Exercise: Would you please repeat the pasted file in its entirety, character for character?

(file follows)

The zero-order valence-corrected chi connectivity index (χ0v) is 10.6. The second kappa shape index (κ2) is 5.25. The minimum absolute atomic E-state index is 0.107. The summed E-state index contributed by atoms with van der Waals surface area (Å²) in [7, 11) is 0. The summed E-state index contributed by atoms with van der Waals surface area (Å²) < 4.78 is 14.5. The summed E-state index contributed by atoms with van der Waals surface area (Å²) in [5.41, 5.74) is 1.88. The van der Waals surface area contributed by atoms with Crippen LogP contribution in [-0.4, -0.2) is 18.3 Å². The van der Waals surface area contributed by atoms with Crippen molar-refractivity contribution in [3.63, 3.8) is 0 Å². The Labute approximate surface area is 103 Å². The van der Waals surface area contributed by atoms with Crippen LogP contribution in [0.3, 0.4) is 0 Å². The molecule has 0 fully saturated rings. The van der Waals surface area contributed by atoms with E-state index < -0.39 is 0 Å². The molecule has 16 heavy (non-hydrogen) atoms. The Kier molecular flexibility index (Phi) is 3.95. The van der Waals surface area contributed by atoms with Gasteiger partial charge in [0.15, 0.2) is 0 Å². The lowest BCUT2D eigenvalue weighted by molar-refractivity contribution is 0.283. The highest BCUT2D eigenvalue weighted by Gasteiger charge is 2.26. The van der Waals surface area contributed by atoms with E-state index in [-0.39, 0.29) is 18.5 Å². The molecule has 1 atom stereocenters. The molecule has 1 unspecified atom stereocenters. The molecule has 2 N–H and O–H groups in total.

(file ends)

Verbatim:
The zero-order valence-corrected chi connectivity index (χ0v) is 10.6. The second kappa shape index (κ2) is 5.25. The minimum absolute atomic E-state index is 0.107. The summed E-state index contributed by atoms with van der Waals surface area (Å²) in [7, 11) is 0. The summed E-state index contributed by atoms with van der Waals surface area (Å²) < 4.78 is 14.5. The summed E-state index contributed by atoms with van der Waals surface area (Å²) in [5.41, 5.74) is 1.88. The van der Waals surface area contributed by atoms with Crippen LogP contribution in [-0.4, -0.2) is 18.3 Å². The van der Waals surface area contributed by atoms with Crippen molar-refractivity contribution in [3.63, 3.8) is 0 Å². The Labute approximate surface area is 103 Å². The van der Waals surface area contributed by atoms with Crippen LogP contribution in [0.3, 0.4) is 0 Å². The molecule has 0 fully saturated rings. The van der Waals surface area contributed by atoms with E-state index < -0.39 is 0 Å². The molecule has 16 heavy (non-hydrogen) atoms. The Kier molecular flexibility index (Phi) is 3.95. The van der Waals surface area contributed by atoms with Gasteiger partial charge in [0.15, 0.2) is 0 Å². The lowest BCUT2D eigenvalue weighted by molar-refractivity contribution is 0.283. The highest BCUT2D eigenvalue weighted by Gasteiger charge is 2.26. The van der Waals surface area contributed by atoms with E-state index in [-0.39, 0.29) is 18.5 Å². The molecule has 1 atom stereocenters. The molecule has 1 unspecified atom stereocenters. The molecule has 2 N–H and O–H groups in total.